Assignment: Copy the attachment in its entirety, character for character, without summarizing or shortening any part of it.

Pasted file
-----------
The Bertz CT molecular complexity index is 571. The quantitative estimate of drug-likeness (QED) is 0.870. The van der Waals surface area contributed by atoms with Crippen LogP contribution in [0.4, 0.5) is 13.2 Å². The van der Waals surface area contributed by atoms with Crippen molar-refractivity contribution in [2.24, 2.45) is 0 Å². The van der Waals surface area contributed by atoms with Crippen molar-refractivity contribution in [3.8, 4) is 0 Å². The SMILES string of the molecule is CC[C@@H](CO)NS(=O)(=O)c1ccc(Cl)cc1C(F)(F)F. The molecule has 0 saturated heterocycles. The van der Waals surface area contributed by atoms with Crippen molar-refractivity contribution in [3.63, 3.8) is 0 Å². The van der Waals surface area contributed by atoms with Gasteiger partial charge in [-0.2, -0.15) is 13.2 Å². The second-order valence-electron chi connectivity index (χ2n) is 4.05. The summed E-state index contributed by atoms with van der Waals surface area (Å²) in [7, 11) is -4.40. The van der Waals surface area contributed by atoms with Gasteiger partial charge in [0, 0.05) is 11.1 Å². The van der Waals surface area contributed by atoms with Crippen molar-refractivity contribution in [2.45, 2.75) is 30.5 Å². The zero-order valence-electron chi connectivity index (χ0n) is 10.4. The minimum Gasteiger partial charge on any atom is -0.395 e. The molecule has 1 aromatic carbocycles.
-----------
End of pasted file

The Bertz CT molecular complexity index is 571. The quantitative estimate of drug-likeness (QED) is 0.870. The van der Waals surface area contributed by atoms with Crippen LogP contribution in [0.4, 0.5) is 13.2 Å². The van der Waals surface area contributed by atoms with Crippen molar-refractivity contribution in [2.24, 2.45) is 0 Å². The van der Waals surface area contributed by atoms with Crippen molar-refractivity contribution in [3.8, 4) is 0 Å². The SMILES string of the molecule is CC[C@@H](CO)NS(=O)(=O)c1ccc(Cl)cc1C(F)(F)F. The molecule has 0 saturated heterocycles. The van der Waals surface area contributed by atoms with Crippen molar-refractivity contribution in [3.63, 3.8) is 0 Å². The van der Waals surface area contributed by atoms with Gasteiger partial charge in [-0.2, -0.15) is 13.2 Å². The second-order valence-electron chi connectivity index (χ2n) is 4.05. The summed E-state index contributed by atoms with van der Waals surface area (Å²) in [7, 11) is -4.40. The van der Waals surface area contributed by atoms with Gasteiger partial charge in [0, 0.05) is 11.1 Å². The van der Waals surface area contributed by atoms with Crippen molar-refractivity contribution in [2.45, 2.75) is 30.5 Å². The zero-order valence-electron chi connectivity index (χ0n) is 10.4. The minimum Gasteiger partial charge on any atom is -0.395 e. The molecule has 1 aromatic carbocycles.